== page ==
How Important is a flat/level surface for a CNC?

I recently build a workbench for my Shapeoko HDM out of 2x4s, only problem is that it’s not completely level and the top is not completely flat. I’ve tried shimming the piece of 3/4 plywood that acts as the surface, but I still haven’t been able to get it to be flat enough
Another problem is that the concrete floor in my garage itself is not flat, I’ve already shimmed the workbench so that it no longer wobbles on two legs, but I fear that the workbench has already flexed to take the curve of the concrete floor.
The bow in the plywood is not huge or visible, but when I put a 1m long straightedge along the top, there’s around a 1/16th of difference on the two edges compared to the center.

My plan is to put the 3/4MDF base that I cut to act as the base of my enclosure, and use the weight of the HDM to “flatten” the plywood, then shim the remaining spaces between plywood and workbench and finally screw on with brackets to make a level surface.
Would it work or would it end up causing a twist in my cnc?

I could try and spend more time on shimming the plywood, but it already has a slight bow in it without anything holding it down.

The easiest way to address this is:

  • ensure that all 4 corners of the table are at the same height/level to each other (a spirit level is the traditional way to ensure this) — shims at the corners of the MDF should be fine for this
  • put a sheet of foam on the table and put the machine on that — it will address any imperfections in the table — as an added benefit it will help dampen vibrations and somewhat reduce noise

Possibly a pair of foam sheets — one under the MDF, the other on top of it which the machine rests on — would work well.

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Thank you for the suggestions,

I think measuring the heights of the table would be a good way to level the table further, only the concrete floor itself has a very very slight bow to it. I think leveling it that way would help but I’m not sure if completely remove the bow from the table.

I think having two layers of foam would be the most effective way. Would 1/2 EVA foam work? Or would something thicker/thinner work better?

Get the threaded leveling feet for all the legs and adjust the feet as needed to the slope of the concrete. Then do the adjustments to the table top by adjusting any or all of the feet to get level in all directions.

A good way to get the bow out of the plywood is to add braces under the plywood but space the braces lower then the bottom of the table top and use screws to pull it down or shims (door jamb) to raise it as needed. Be sure the bracing is secured enough to handle the pressure of the shims or screws.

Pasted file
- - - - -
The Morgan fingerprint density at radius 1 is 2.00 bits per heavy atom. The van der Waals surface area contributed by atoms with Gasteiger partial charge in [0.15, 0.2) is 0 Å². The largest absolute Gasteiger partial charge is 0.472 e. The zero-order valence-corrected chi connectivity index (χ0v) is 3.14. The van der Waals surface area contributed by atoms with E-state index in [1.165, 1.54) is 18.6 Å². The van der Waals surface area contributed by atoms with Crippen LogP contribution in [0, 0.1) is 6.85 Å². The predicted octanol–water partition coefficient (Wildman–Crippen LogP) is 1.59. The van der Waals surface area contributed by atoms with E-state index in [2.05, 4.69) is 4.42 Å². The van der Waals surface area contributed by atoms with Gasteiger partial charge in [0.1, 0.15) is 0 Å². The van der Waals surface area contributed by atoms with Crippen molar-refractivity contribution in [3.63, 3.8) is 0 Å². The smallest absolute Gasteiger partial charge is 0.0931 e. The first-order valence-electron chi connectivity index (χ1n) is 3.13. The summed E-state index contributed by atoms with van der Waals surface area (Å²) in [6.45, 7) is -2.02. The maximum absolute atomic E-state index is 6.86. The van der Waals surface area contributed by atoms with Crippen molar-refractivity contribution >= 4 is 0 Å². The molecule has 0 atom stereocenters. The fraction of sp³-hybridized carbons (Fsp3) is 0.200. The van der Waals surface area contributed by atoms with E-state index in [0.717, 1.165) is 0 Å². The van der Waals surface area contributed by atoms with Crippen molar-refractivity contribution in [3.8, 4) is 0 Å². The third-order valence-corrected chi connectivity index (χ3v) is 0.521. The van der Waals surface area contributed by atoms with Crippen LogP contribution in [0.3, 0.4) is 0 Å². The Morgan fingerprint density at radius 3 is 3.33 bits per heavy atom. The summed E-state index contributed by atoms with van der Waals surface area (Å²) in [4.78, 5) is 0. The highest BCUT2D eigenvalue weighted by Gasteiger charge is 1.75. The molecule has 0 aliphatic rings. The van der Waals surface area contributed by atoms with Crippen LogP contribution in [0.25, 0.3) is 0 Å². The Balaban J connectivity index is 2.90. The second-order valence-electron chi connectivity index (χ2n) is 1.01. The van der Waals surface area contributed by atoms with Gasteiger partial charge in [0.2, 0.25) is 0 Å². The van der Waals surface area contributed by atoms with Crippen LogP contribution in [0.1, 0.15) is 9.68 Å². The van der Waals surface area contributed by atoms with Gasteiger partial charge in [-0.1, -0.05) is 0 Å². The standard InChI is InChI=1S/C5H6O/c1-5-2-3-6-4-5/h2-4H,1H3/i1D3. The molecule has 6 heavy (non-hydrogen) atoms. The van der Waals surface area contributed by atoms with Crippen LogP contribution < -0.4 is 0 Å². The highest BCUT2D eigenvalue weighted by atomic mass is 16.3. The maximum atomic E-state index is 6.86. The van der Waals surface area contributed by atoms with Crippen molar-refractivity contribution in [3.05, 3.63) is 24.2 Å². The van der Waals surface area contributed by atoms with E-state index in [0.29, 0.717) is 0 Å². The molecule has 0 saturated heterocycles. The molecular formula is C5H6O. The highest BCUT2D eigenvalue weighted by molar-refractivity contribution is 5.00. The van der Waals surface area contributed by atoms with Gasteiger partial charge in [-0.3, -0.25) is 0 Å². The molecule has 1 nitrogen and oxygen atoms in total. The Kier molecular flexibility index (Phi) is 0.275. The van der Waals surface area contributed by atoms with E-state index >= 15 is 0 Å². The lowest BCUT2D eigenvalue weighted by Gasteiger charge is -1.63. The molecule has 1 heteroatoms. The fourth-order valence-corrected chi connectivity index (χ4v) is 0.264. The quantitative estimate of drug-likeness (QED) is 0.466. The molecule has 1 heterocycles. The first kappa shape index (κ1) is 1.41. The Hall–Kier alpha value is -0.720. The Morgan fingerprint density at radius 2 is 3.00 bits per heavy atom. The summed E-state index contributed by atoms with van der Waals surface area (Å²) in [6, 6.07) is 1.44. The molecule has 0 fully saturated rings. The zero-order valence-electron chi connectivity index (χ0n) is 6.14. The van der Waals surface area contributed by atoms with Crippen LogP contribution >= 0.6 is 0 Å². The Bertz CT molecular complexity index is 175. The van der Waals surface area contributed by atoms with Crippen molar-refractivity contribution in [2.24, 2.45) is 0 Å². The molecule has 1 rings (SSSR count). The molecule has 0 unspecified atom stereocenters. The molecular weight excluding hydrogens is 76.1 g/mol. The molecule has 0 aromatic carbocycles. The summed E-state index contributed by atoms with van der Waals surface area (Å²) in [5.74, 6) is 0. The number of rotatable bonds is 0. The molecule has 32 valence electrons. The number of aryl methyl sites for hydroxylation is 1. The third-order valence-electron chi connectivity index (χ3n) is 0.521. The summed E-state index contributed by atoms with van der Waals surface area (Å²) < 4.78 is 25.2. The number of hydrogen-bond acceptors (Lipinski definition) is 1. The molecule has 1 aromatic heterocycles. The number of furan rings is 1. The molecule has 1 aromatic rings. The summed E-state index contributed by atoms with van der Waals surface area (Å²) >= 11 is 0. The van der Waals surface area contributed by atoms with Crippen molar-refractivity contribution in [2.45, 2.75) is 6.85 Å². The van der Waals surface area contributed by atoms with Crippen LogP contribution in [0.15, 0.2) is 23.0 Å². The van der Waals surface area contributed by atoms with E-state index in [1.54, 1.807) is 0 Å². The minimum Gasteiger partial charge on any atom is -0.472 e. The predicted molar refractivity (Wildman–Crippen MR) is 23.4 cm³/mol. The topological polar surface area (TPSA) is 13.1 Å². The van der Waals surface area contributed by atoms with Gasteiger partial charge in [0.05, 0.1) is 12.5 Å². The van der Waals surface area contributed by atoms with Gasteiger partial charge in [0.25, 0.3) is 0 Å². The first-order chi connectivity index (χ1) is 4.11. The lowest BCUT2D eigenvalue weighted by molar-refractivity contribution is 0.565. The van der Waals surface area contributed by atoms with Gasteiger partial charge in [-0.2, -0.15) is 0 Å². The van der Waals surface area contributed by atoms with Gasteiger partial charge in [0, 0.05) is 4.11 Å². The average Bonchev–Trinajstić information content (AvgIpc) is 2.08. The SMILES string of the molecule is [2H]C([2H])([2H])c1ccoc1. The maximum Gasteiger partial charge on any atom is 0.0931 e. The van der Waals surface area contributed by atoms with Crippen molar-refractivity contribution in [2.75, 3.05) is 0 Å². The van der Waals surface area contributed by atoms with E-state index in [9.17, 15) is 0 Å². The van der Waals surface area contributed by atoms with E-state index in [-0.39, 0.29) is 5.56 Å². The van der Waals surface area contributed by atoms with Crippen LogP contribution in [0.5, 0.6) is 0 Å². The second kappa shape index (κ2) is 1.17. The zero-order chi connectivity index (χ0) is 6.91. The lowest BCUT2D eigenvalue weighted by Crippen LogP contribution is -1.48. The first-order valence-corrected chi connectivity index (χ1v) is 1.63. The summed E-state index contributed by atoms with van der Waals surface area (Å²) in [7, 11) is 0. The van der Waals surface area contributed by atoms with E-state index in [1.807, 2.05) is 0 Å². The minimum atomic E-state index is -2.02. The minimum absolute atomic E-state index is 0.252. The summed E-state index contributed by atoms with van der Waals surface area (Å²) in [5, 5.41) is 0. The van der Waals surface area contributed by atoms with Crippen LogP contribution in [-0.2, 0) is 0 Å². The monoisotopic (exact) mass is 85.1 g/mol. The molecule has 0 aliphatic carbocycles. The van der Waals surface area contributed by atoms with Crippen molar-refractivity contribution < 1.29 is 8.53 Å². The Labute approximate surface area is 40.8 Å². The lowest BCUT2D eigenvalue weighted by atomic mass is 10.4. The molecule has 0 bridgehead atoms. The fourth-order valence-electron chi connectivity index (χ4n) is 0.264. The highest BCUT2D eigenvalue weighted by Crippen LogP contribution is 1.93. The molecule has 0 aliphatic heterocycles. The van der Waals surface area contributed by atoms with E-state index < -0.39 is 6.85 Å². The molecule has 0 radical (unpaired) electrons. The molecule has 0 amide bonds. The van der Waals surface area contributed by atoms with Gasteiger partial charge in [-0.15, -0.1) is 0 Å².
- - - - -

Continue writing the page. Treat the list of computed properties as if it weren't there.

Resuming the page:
You should only need one layer of foam then.



The easiest way to make a dead flat surface is a torsion box assembly.

If you have a tablesaw they are straight forward to make. Not sure you need that for your CNC as a piece of foam will take care of imperfections.



I built a torsion box for my SO3. Attached are the instructions. I used a Rockler Cross Lap jig but I include instructions to make your own similar to a finger joint jig.

torsion_box.pdf (2.0 MB)

This is for a SO3 XXL so just modify the measurements for your machine. The torsion box is a great addition and I made mine so I have about 8 inches in front of the machine for putting a tray for bits to drop into and a place to put my calipers and other miscellaneous things like pencils and rulers.


I think a piece of foam might be the way to go.

I should have invested in a chop saw and better wood. Some of the 2x4s have a slight bow in them, and trying to cut all the pieces with a circular saw got me some wonky results that I had to fix later.

I’m thinking one layer of 10mm EVA under the MDF, and a few sorbothane pads from HDM to MDF

Is there any specific type of foam that works best? I’m currently looking at EVA foam

When you buy 2x4 material look through the pile and try to get the rift cut material. Most 2x4 pine material is cut from the outside of the tree and is flat sawn. So that means the material has the rings of the tree going mostly across the wide part of the board. That flat sawn lumber is most likely to cup and bow. The rift sawn boards are the ones that the rings of the tree are 45-90 degrees across the board and that part of the tree is more stable. It is a pain to look through a big bin of boards but the outcome is worth it. When a small pine tree is cut in the flat sawn method there are a few pieces that are rift sawn. Most pine lumber that is made into 1x4 and 2x4 are cut from small trees. The big pine trees are saved for the larger sizes and are usually cut the heart of the pine tree to get 4x4 and 4x6 posts. The example below is oak and pine does not really have the rays that oak has but quarter sawn and rift are the best for stable boards. Saw mills do not make rift or quarter sawn pine on purpose because it is wasteful over cutting flat sawn lumber. Most 2x4 lumber is not used for fine wood working so they do not care what happens after they cut it and ship to stores.


The answer to your original question is that the table doesn’t have to be flat and level.

But it sure will make using your machine easier. As has been stated, there are several ways to pad or adjust the surface to at least get your machine stable.

While your machine is running a program, it will want to move around. Any solution you choose must hold the machine in a stable position.

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Thank you for the tip, I’ll keep that in mind the next time I buy wood.

I placed mine on spongey rubber… it levelled out and the rubber absorbs most of the noise on the frame.

I have also added dampening car insulation on my cnc frame with great results.

Get adjustable feet…

Both problems solved…

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